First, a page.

The only difference you get is how the other players react to you and the looped witticisms you keep spouting for 'events' such as running over an enemy. Come on people get with the 21st century - sure give me a basic body template to pick but allow me to tweak the three parameters rather than present me with a take it or leave it stereotype.

Graphically it's not excellent. It's not realistic a little cartoony, which can work, but you can see the engine was built with the PS2 in mind as it looks like a high-end PS2 release rather than a next-gen console version. Even with the low-polygon count and woefully blocky vegetation the PS3 still can't cope and some tear was visible.

Controls are standard third-person and respond well enough, but suffer in that you can't move and aim at the same time. Sounds fair enough, but it seems at times simply turning counts as movement and snaps you out of aim mode. Add in the normal flimsiness of stick controls over mouse and weapon accuracy that can see you unloading a non-aimed assault rifle at a guy standing 10ft away and missing every time and fun it's not.

The camera happily floats pointing in the same direction you're facing, but can still get a little screwy if you've got your back to a wall. Try to drive backwards and it'll switch from front to rear view, but it's sluggish at doing so meaning you have to drive back or forward a distance before it switches.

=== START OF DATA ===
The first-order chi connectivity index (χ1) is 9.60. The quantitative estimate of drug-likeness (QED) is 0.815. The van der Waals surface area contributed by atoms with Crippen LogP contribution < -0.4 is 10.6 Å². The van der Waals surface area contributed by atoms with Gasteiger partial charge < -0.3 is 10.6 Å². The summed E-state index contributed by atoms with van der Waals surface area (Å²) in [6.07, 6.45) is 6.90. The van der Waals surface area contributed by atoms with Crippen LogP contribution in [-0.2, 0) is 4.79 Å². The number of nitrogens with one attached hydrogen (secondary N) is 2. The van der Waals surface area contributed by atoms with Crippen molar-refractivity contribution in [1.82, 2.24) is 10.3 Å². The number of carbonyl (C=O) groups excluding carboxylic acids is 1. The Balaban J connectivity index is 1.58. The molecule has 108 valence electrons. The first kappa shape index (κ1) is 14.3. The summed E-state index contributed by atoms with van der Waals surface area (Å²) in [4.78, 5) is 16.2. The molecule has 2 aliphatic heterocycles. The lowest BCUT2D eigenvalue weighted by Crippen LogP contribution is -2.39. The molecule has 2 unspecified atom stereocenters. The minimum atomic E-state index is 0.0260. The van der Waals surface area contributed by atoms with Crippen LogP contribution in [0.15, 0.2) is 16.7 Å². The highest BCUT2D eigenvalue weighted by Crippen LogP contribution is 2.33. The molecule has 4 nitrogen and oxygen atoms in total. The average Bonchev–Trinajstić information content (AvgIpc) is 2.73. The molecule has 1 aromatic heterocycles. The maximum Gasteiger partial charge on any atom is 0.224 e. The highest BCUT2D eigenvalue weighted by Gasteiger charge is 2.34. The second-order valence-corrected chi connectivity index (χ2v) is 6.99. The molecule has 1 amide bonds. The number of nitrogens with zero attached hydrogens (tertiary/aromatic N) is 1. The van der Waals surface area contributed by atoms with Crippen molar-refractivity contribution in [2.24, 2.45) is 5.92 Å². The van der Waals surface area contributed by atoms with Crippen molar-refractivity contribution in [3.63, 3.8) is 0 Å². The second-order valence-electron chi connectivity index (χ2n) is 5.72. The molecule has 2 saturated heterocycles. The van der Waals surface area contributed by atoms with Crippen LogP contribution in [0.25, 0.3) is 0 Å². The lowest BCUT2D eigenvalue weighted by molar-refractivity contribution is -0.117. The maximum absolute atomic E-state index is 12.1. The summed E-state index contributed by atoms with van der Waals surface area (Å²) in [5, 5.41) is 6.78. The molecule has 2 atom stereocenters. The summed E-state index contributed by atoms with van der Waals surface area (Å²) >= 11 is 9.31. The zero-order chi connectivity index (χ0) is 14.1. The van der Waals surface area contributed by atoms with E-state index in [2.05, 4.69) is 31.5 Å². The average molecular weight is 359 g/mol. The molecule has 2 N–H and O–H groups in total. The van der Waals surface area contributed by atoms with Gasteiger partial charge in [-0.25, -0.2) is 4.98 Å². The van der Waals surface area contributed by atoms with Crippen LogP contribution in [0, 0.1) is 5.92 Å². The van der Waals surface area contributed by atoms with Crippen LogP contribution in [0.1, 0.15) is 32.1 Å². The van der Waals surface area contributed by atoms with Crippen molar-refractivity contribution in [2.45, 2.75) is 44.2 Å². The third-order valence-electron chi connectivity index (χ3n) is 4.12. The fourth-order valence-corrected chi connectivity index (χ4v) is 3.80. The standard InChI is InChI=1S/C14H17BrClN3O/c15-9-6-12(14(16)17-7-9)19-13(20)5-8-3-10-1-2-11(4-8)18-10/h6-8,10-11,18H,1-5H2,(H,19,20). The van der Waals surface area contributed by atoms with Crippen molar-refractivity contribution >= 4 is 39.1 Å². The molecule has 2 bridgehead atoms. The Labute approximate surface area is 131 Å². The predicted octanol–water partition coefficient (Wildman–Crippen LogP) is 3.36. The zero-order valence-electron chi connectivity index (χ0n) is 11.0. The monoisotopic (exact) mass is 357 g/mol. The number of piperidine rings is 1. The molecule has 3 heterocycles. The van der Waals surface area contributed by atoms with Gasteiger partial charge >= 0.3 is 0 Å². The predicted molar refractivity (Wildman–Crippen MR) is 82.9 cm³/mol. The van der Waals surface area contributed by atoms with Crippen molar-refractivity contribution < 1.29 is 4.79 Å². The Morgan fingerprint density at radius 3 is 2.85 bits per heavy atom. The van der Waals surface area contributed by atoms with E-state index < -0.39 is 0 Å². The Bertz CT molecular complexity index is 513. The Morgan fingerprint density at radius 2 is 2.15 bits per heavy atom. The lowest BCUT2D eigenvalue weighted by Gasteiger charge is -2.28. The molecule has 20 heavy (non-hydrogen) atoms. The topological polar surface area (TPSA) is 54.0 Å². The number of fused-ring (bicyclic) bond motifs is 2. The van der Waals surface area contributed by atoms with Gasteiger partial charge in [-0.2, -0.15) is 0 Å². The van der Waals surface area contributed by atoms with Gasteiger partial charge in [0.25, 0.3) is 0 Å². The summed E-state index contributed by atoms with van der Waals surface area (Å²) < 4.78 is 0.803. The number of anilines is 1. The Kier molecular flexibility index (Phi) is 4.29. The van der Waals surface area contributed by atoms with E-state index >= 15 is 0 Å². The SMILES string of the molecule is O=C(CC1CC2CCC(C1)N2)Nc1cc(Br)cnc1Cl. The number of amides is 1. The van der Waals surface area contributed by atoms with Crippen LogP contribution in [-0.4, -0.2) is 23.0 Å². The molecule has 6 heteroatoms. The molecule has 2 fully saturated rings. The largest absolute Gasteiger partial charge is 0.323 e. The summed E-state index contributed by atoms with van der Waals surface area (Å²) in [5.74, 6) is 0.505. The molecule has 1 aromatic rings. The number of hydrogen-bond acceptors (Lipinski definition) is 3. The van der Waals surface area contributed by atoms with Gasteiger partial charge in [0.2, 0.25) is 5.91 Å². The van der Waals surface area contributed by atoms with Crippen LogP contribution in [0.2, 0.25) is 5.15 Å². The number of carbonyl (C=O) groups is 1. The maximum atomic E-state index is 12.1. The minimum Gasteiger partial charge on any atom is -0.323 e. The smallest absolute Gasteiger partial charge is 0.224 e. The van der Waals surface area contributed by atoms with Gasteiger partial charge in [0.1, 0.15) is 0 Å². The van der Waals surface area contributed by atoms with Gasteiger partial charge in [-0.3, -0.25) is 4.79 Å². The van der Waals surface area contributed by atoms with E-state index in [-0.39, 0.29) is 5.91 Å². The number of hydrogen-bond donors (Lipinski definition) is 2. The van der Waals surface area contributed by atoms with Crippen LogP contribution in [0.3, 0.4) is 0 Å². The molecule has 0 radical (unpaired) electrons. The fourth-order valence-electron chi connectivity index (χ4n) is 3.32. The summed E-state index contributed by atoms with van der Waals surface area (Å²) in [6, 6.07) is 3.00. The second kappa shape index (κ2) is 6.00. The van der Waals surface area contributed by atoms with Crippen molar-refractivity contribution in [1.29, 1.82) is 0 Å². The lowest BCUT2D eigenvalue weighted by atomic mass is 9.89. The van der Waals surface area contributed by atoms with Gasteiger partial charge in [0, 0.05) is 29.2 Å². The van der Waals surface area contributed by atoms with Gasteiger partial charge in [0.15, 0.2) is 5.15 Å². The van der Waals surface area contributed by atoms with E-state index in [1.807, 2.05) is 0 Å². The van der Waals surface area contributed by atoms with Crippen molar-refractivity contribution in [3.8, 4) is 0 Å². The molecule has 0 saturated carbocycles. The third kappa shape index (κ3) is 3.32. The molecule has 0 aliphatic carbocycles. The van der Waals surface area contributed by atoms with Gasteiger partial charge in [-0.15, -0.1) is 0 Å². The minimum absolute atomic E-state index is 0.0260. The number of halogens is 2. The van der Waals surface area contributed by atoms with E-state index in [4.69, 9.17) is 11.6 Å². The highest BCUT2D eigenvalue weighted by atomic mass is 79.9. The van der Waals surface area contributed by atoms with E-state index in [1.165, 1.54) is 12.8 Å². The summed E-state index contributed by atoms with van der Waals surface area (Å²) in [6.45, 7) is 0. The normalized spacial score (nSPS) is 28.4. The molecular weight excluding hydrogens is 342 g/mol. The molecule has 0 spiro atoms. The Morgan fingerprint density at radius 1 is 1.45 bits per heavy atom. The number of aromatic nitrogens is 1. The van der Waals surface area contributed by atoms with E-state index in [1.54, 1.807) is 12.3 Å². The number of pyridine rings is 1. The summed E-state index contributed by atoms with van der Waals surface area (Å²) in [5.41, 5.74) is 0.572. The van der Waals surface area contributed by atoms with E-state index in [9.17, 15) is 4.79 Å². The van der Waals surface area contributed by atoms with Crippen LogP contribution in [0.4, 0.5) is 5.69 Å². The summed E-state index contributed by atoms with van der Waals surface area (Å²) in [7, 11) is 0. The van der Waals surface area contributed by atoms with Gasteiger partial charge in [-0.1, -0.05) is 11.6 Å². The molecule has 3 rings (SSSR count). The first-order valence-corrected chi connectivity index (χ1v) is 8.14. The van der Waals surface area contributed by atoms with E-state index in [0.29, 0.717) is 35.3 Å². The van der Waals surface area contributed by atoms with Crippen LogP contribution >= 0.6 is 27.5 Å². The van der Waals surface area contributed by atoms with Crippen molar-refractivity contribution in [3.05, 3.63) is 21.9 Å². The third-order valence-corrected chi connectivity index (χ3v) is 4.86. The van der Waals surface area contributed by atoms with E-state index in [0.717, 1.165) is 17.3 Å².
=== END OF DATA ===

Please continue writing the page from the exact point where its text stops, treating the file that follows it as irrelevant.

Weapon-wise you're stuck with two, your default assault rifle and a secondary weapon you have to pick up - so far machine gun rules just for the rate of fire. The tutorial kindly tells you how to cook grenades before throwing them, useful in that my selection was placeable remote charges - I wondered why they weren't being thrown very far and not detonating.

Getting around is made easier with the GPS. Simpy pick a location, set a beacon and the GPS will plot a route to it via the roads; and only via the roads. If you pick a location off-road it'll take you to the nearest road point then stop. It's not bad, in fact it's pretty good as it updates in zero-time; miss a turn because of a barricade and the direction line on the map will instantly adjust, better yet because of the way it shows directionality you can even plan a little in advance and purposely skirt around areas.

Enemy-wise the AI is dumb - brickwall level of dumb. Heading to my first proper mission at Universal Petroleum the guards kept talking about the enemy being there and then turning and shooting at their own building at enemies that are circling around the building in jeeps - on the road outside, behind the containing wall that surrounds the building.

It's also difficult to tell factions apart, if the target goes red I shoot, if the target is blue I don't - so can you please tell the blue-targets to stop shooting at me when I tootle up. This reaches stupid levels when asked by the CEO of UP to place some listening devices around the city one of which is at a UP facility. Would they open the door - nope; would the stop shooting at me - nope.

What gets even worse is the respawning centres - these featured in the previous game and should have been killed off then. Basically you get a barracks that keeps popping out an enemy until you blow it up; great unless you haven't got something to blow it up with.

At this point we reach what is for me the major problem of the game - no in-game load and no abort mission ability. Start a mission and you have to go through with it until you're dead, in the above example that means guiding a chopper into an area under heavy fire from a respawning bunker you can't blow up because you've nothing to blow it up with.